T Nation

Anyone a NCSA -CSCS?


#1

What is the opinion on the NCSA Certified Strength & Conditining Specialist Certification?

I would really like to be a Strength & Conditioning Coach.

I requires a bachelors degree to sit for the exam.

Should I get a Bachelors in Athletic Training or in Health/Fitness?


#2

Federov91,
Pursuing a Bachelor's degree in the Exercise Science/Kinesiology field is a good place to start, if you want to be a strength and conditioning coach.

There is a BIG difference between the curriculum in an Athletic Training program vs. Fitness/Wellness. Either one would be a good place to start, but evaluate the required classes and time commitment in those majors before pursuing them.

Passing the CSCS exam is also a step in the right direction when wanting to be a S&C coach, but it in no way guarantees you a job.

What level S&C coach would you like to be? Self-employed, High School, College, Professional? Wherever you would like to work, it would be a good idea to do some volunteer work or an internship with your University Athletic Program. You probably won't get paid, but the experience and the contacts you make will be invaluable when pursuing future jobs. It also looks good on a resume if you actually have work experience (even volunteer experience) with collegiate athletics.

I hope that helped a little. If you'd like any more information you can PM me.


#3

I have a CSCS and my opinion of the test is this:

It's a fairly difficult test, but if you study their material you should pass both sections on your first try. A lot of people don't pass both at once though. That was apparent because when I took the test there were many people that took one section but not the other, so you could tell that they had already passed one part but needed to make up the other.

I took the test about 8 years ago and even at that time, I thought that some of the material was out of date. I have no idea if they've updated the test or not. Hopefully they have, but in any event you need to take it if you really want to be an S&C coach as many coaches passed that exam.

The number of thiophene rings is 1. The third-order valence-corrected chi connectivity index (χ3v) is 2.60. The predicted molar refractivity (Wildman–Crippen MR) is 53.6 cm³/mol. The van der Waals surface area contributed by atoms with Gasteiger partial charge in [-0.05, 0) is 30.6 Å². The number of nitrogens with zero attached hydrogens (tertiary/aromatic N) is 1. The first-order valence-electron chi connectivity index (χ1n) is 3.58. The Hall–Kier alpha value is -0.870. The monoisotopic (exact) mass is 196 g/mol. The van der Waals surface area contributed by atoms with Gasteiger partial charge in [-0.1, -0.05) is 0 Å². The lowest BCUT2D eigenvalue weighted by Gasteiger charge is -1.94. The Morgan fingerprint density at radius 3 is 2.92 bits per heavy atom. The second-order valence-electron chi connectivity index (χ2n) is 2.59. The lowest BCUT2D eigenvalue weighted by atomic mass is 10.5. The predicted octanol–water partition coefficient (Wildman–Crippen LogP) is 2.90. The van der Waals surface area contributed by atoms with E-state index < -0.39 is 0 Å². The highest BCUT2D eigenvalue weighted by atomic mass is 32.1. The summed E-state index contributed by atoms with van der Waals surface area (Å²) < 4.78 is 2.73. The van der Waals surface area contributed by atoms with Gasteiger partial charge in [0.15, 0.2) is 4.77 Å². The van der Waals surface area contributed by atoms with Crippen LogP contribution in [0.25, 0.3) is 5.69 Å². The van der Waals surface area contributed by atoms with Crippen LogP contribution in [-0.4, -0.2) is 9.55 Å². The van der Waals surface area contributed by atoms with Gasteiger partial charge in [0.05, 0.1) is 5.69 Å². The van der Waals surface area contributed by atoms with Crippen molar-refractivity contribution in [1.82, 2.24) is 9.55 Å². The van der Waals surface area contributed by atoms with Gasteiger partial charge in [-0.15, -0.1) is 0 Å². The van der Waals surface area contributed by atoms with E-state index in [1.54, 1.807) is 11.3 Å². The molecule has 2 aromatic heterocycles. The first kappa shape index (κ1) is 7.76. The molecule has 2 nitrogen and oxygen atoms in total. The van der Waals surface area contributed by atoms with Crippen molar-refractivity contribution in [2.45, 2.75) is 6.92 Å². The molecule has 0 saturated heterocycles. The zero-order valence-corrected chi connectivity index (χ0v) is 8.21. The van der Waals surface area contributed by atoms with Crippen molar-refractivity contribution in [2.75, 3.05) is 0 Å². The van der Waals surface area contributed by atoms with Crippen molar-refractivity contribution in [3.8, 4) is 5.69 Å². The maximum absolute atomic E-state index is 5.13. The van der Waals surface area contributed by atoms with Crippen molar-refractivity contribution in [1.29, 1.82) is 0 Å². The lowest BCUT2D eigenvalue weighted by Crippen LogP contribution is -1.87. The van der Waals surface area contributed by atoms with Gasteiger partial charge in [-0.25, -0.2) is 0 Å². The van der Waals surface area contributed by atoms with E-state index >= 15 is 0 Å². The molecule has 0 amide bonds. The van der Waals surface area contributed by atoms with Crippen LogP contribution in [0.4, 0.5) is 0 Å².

In regard to your degree, you need a Kinesiology degree or an exercise science degree. An athletic trainer degree will train you for dealing with injuries, while a health/fitness type degree will sometimes be looked down upon by coaches as fitness is really a different field.

The most important things you will need are experience and contacts. So you must volunteer as an intern in your schools strength and conditioning department and do a great job. While you're at it try to go to as many seminars and conferences that you can and make as many contacts as possible. It's a very insular field and even when jobs look like they're open, the people doing the hiring usually have someone in mind to take the job before the position is even advertised.

Hope that helps.


#4

I'm going for the CSCS exam after I finish this BSc Kinesiology at the U of Alberta.


#5

I held a CSCS for about three years after college. Then I let it run out, I couldnt see the point of Paying for it anymore. Having the letters after your name wont make you a good S&C coach (although it may help you land your first job)

I thought the test was fairly simple, at the time I was a senior in college so the info was all fresh. I also agree that much of the info was outdated. This was 7 years ago.

In your situation, go for the Athletic Training and sit for both the ATC and the CSCS. This will give you more oppertunities to get employment, especially at the HS level since most schools will have you pull double duty as both anyway. It's not uncommon in this area for schools to "lease" a trainer from a sports clinic also. This way you will get both clinical and on site experiance.

Good luck.


#6

the NSCA changed the rule a few years ago, any degree with all you to test for the CSCS


#7

Fedorov,

I have my degree in Kinesiology from PSU, with a Movement Science emphasis, which relates a lot better to athletics and training than an Athletic Training emphasis, which spends a ton of time on injury rehab and the such. Also, the athletic training emphasis majors had to use their big internship with a sports team on campus, where pretty much all they did was tape ankles for 6 months, not really that beneficial in my mind.

Either way, the base of a Kinesiology degree is definitely the way to start in my opinion, and CSCS is probably one of the only certifications I deem worthy of possessing. I also have NASM, but find CSCS far more relevant to being a strength coach, if that's the route you're headed...


#8

I've had my CSCS since 1997. the CSCS is the "gold standard" for strength and conditioning certifications. That being said, I consider the CSCS only a starting point as it represents only the minimum requirements for a strength and conditioning coach. There is no substitute for practical experience and continuing education.